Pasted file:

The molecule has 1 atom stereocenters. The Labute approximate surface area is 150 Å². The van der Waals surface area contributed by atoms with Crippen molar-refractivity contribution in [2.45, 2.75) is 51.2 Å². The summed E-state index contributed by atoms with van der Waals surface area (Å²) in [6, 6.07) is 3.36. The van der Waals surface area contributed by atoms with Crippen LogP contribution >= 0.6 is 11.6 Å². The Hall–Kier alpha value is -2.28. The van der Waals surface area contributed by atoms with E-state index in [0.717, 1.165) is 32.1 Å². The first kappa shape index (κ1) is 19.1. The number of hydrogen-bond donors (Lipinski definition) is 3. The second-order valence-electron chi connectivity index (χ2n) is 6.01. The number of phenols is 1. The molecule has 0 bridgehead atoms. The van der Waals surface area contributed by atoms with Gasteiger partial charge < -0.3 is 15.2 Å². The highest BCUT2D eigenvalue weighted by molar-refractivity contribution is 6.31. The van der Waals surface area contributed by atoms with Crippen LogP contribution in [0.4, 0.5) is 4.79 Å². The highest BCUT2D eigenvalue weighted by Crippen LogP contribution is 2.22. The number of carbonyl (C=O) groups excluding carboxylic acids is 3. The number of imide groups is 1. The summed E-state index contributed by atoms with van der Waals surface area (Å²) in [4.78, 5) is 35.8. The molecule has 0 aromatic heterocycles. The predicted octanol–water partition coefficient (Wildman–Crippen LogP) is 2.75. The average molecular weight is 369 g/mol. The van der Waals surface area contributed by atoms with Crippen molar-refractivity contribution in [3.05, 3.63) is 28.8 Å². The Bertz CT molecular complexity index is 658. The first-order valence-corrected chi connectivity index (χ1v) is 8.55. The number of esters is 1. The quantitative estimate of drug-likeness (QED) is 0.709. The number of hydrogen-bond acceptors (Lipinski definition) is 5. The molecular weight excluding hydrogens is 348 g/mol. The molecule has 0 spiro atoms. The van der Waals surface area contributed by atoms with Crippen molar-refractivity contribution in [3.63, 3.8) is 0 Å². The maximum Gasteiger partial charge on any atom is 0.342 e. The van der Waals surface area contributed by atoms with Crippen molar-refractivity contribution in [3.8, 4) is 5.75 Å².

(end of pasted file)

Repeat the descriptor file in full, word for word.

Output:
The molecule has 1 atom stereocenters. The Labute approximate surface area is 150 Å². The van der Waals surface area contributed by atoms with Crippen molar-refractivity contribution in [2.45, 2.75) is 51.2 Å². The summed E-state index contributed by atoms with van der Waals surface area (Å²) in [6, 6.07) is 3.36. The van der Waals surface area contributed by atoms with Crippen LogP contribution >= 0.6 is 11.6 Å². The Hall–Kier alpha value is -2.28. The van der Waals surface area contributed by atoms with E-state index in [0.717, 1.165) is 32.1 Å². The first kappa shape index (κ1) is 19.1. The number of hydrogen-bond donors (Lipinski definition) is 3. The second-order valence-electron chi connectivity index (χ2n) is 6.01. The number of phenols is 1. The molecule has 0 bridgehead atoms. The van der Waals surface area contributed by atoms with Gasteiger partial charge < -0.3 is 15.2 Å². The highest BCUT2D eigenvalue weighted by molar-refractivity contribution is 6.31. The van der Waals surface area contributed by atoms with Crippen LogP contribution in [0.4, 0.5) is 4.79 Å². The highest BCUT2D eigenvalue weighted by Crippen LogP contribution is 2.22. The number of carbonyl (C=O) groups excluding carboxylic acids is 3. The number of imide groups is 1. The summed E-state index contributed by atoms with van der Waals surface area (Å²) in [4.78, 5) is 35.8. The molecule has 0 aromatic heterocycles. The predicted octanol–water partition coefficient (Wildman–Crippen LogP) is 2.75. The average molecular weight is 369 g/mol. The van der Waals surface area contributed by atoms with Crippen molar-refractivity contribution in [3.05, 3.63) is 28.8 Å². The Bertz CT molecular complexity index is 658. The first-order valence-corrected chi connectivity index (χ1v) is 8.55. The number of esters is 1. The quantitative estimate of drug-likeness (QED) is 0.709. The number of hydrogen-bond acceptors (Lipinski definition) is 5. The molecular weight excluding hydrogens is 348 g/mol. The molecule has 0 spiro atoms. The van der Waals surface area contributed by atoms with Crippen molar-refractivity contribution in [3.63, 3.8) is 0 Å². The maximum Gasteiger partial charge on any atom is 0.342 e. The van der Waals surface area contributed by atoms with Crippen molar-refractivity contribution in [3.8, 4) is 5.75 Å².